These Chan and Zen boys and girls were largely not scholars by this stage. Thus, where the Indian pandits were quickly putting Tathagatagarbha at the bottom end of their doctrinal scale of "which teaching is ultimate", subsuming it under a Madhyamaka (and Yogacara) over-system, the Chinese (and Japanese) did not. Nobody was really going around noting that "Hey, these buddhists are talking like the Vedantins or Brahmins!?", because there weren't (m)any Brahmins in China! Everything Indian got subsumed into the Buddhist fold.
Also, around the late Tang, the routes to India were not as open, and so the latest Indian explanations did not make it to China. Unlike in Tibet, which is the time when Buddhism started there. Their Tathagatagarbha and Yogacara was already largely the later, pre-packaged in Madhyamaka outfit version, and so it stayed.
The Mantra 'Buddho'
If you've got a really active thinking mind, you may find the mantra 'Buddho' helpful. Inhale on 'Bud' and exhale on '-dho' so you're actually thinking this for each inhalation. This is a way of sustaining concentration: so for the next fifteen minutes, do the anapanasati, putting all your attention, composing your mind with the mantric sound, 'Bud-dho'. Learn to train the mind to that point of clarity and brightness rather than just sinking into passivity. It requires sustained effort: one inhalation of 'Bud' - fully bright and clear in your mind, the thought itself raised and bright from the beginning to the end of the inhalation, and '-dho' on the exhalation. Let everything else go at this time. The occasion has arisen now to do just this - you can solve your problems and the world's problems afterwards. At this time this much is all the occasion calls for. Bring the mantra up into consciousness. Make the mantra fully conscious instead of just a perfunctory passive thing that makes the mind dull; energise the mind so that the inhalation on 'Bud' is a bright inhalation, not just a perfunctory 'Bud' sound that fades out because it never gets brightened or refreshed by your mind. You can visualise the spelling so that you're fully with that syllable for the length of an inhalation, from the beginning to the end. Then '-dho' on the exhalation is performed the same way so that there's a continuity of effort rather than sporadic leaps-and-starts and failures.
Just notice if you have any obsessive thoughts that are coming up - some silly phrase that might be going through your mind. Now if you just sink into a passive state, then obsessive thoughts will take over. But learning to understand how the mind works and how to use it skilfully, you're taking this particular thought, the concept of 'Buddho' (the Buddha, the One Who Knows), and you're holding it in the mind as a thought. Not just as an obsessive, habitual thought, but as a skilful use of thought, using it to sustain concentration for the length of one inhalation, exhalation, for fifteen minutes.
The practice is that, no matter how many times you fail and your mind starts wandering, you simply note that you're distracted, or that you're thinking about it, or you'd rather not bother with 'Buddho' - 'I don't want to do that. I'd rather just sit here and relax and not have to put forth any effort. Don't feel like doing it.' Or maybe you've got other things on your mind at this time, creeping in at the edges of consciousness - so you note that. Note what mood there is in your mind right now - not to be critical or discouraged, but just calmly, coolly notice, if you're calmed by it, or if you feel dull or sleepy; if you've been thinking all this time or if you've been concentrating. Just to know.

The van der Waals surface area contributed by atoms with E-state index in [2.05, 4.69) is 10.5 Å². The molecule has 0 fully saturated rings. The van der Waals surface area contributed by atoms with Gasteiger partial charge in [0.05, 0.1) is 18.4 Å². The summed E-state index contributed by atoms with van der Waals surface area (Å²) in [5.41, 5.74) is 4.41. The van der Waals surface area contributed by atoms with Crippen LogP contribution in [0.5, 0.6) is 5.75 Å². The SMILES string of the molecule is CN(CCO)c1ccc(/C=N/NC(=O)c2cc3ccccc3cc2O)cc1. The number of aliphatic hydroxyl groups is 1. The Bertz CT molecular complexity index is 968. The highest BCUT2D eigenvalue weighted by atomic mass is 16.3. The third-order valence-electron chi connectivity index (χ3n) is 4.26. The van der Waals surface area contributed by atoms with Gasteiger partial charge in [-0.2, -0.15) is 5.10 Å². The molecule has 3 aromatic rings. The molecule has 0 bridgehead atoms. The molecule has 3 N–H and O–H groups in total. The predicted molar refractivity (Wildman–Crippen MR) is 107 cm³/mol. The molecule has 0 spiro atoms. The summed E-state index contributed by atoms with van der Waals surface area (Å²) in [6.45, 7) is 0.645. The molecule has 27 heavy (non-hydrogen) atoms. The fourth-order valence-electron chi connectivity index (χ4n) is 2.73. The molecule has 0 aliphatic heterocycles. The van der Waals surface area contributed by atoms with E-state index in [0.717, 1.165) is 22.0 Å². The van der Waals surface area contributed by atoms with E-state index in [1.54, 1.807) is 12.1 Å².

The obstacle to concentration practice is aversion to failure and the incredible desire to succeed. Practice is not a matter of will-power, but of wisdom, of noting wisdom. With this practice, you can learn where your weaknesses are, where you tend to get lost. You witness the kind of character traits you've developed in your life so far, not to be critical of them but just to know how to work with them and not be enslaved by them. This means a careful, wise reflection on the way things are. So rather than avoiding them at all costs, even the ugliest messes are observed and recognised. That's an enduring quality. Nibbana is often described as being 'cool'. Sounds like hip talk, doesn't it? But there's a certain significance to that word. Coolness to what? It tends to be refreshing, not caught up in passions but detached, alert and balanced.
The word 'Buddho' is a word that you can develop in your life as something to fill the mind with rather than with worries and all kinds of unskilful habits. Take the word, look at it, listen to it: 'Buddho'! It means the one who knows, the Buddha, the awakened, that which is awake. You can visualise it in your mind. Listen to what your mind says - blah, blah, blah, etc. It goes on like this, an endless kind of excrement of repressed fears and aversions. So, now, we are recognising that. We're not using 'Buddho' as a club to annihilate or repress things, but as a skilful means. We can use the finest tools for killing and for harming others, can't we? You can take the most beautiful Buddha rupa and bash somebody over the head with it if you want! That's not what we call 'Buddhanussati', Reflection on the Buddha, is it? But we might do that with the word 'Buddho' as a way of suppressing those thoughts or feelings. That's an unskilful use of it. Remember we're not here to annihilate but to allow things to fade out. This is a gentle practice of patiently imposing 'Buddho' over the thinking, not out of exasperation, but in a firm and deliberate way.
The world needs to learn how to do this, doesn't it? - the U.S. and the Soviet Union - rather than taking machine guns and nuclear weapons and annihilating things that get in the way; or saying awful nasty things to each other. Even in our lives we do that, don't we? How many of you have said nasty things to someone else recently, wounding things, unkind barbed criticism, just because they annoy you, get in your way, or frighten you? So we practise just this with the little nasty annoying things in our own mind, the things which are foolish and stupid. We use 'Buddho', not as a club but as a skilful means of allowing it to go, to let go of it. Now for the next fifteen minutes, go back to your noses, with the mantra 'Buddho'. See how to use it and work with it.